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Internet of Everything is the biggest thing on our horizon: Cisco (Part I)

Sathya Mithra Ashok | Dec. 10, 2013
In the first part of an interview, Geoff Lawrie, NZ country manager at Cisco Systems, talks to Reseller News NZ on how the Internet of Things is the next big thing for the company in New Zealand.

Total datacentre market spend is increasing slightly but within that service spend is declining radically. There are declining price points for capacity and it is a very competitive market. Virtualisation is taking a huge amount of spend out of that marketplace. Our figures were that our overall datacentre portfolio grew 35 per cent in NZ, inside of a declining market. That is a great outcome for us.

The biggest growth is coming out of datacentres and cloud-enabling. We had 35 per cent growth there and that's much higher than overall growth right. So the dynamics are changing — datacentres are growing. The communication spend is staying relatively stable. Our portfolio growth is coming out of datacentres.

Q: Do you see that tipping the scale and becoming the dominant part of your business in NZ?
GL: The biggest thing on our horizon is the Internet of Everything stuff. We are in the fourth phase of the internet now. We started off with basic connections. Then we went to ecommerce and started transacting. We had the third phase of the social media, which went into the whole area of personal connections and the internet.

Now we are in the next phase of that growth, which is being driven by our willingness and propensity to connect everything on the planet — plants, animals, appliances, cars, mobile phones — just about everything. The number of connections to the internet is just about growing exponentially.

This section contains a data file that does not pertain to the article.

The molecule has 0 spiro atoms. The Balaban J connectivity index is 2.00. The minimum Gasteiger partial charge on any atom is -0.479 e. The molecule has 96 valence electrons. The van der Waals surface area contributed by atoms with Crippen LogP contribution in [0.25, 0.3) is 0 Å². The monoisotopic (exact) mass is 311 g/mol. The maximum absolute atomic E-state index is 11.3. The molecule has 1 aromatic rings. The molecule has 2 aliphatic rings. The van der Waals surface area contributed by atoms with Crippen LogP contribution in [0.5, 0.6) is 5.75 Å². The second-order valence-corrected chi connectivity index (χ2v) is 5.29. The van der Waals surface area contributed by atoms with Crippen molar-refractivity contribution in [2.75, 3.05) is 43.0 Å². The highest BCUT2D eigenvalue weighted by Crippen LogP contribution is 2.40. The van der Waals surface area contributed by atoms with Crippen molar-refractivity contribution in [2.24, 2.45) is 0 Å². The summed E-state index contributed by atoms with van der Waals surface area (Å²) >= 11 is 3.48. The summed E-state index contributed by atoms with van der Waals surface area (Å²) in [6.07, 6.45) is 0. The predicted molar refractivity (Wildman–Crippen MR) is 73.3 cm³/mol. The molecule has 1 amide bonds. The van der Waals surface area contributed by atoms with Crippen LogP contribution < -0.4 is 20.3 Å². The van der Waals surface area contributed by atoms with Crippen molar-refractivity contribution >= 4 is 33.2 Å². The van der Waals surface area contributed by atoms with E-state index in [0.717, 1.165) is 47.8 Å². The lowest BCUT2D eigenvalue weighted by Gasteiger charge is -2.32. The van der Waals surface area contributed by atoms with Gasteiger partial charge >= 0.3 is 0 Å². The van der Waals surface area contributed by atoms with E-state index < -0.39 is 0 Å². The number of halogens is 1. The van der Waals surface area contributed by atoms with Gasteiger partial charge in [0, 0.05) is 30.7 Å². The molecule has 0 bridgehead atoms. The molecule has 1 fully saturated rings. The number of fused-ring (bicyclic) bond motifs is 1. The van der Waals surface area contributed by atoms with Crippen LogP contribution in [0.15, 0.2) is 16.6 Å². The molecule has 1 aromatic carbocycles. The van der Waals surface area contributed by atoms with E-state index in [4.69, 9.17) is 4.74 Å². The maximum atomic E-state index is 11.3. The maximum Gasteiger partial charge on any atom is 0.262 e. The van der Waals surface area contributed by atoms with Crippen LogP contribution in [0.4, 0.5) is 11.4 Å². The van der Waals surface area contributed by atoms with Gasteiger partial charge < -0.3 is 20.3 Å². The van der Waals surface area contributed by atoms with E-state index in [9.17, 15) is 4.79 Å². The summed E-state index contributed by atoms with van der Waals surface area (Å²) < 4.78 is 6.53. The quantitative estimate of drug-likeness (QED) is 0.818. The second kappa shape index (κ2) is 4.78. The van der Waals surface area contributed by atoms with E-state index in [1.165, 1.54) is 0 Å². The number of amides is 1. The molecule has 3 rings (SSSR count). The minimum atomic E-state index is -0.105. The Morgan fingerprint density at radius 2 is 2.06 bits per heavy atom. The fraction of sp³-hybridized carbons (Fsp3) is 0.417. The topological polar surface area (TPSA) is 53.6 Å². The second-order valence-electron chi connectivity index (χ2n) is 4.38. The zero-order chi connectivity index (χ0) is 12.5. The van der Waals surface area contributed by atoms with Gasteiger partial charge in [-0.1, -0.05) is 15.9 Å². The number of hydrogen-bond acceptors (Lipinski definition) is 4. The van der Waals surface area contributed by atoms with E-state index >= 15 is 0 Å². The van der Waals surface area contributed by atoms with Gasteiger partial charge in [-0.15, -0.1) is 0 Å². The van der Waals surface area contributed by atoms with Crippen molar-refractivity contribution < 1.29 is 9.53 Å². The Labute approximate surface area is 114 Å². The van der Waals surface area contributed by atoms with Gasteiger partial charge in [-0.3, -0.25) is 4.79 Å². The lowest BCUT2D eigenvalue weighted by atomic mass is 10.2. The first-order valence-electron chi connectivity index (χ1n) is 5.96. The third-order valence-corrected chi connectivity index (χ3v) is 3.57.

Think it was in 2009 or 2010 that the number of connected devices surpassed the number of people on the planet. Now we are at about 7 billion people, we have got 15 billion connected devices. We see that growing to 20 billion by 2015. By 2020 we are predicting 50 to 60 billion connected devices. That's being driven by some fundamentals in the tech industry to such an extent that the outcome is almost certain now.

That means having billions of devices connected and being able to make use of it, to ensure that data gets to the right endpoint, often without a human to be involved in that process. That is going to have implications for every industry.

For instance, I think it is going to be fundamental to how we do retain a pre-eminence in agricultural productivity. Connecting up our pastures, our livestock — all of it being connected with telemetry and feeding information back to a location. All that kind of stuff will be done here.

Even on the NZ scale, that is going to be hundreds of millions of devices — how do you get that information connected, how do you get that to a useful connection point. That is going to be a role that I see Cisco playing.

And what do you do from there — the data storage, the analytics, the transmission, the industrial control that goes behind that —I see Cisco having a role in that as well.


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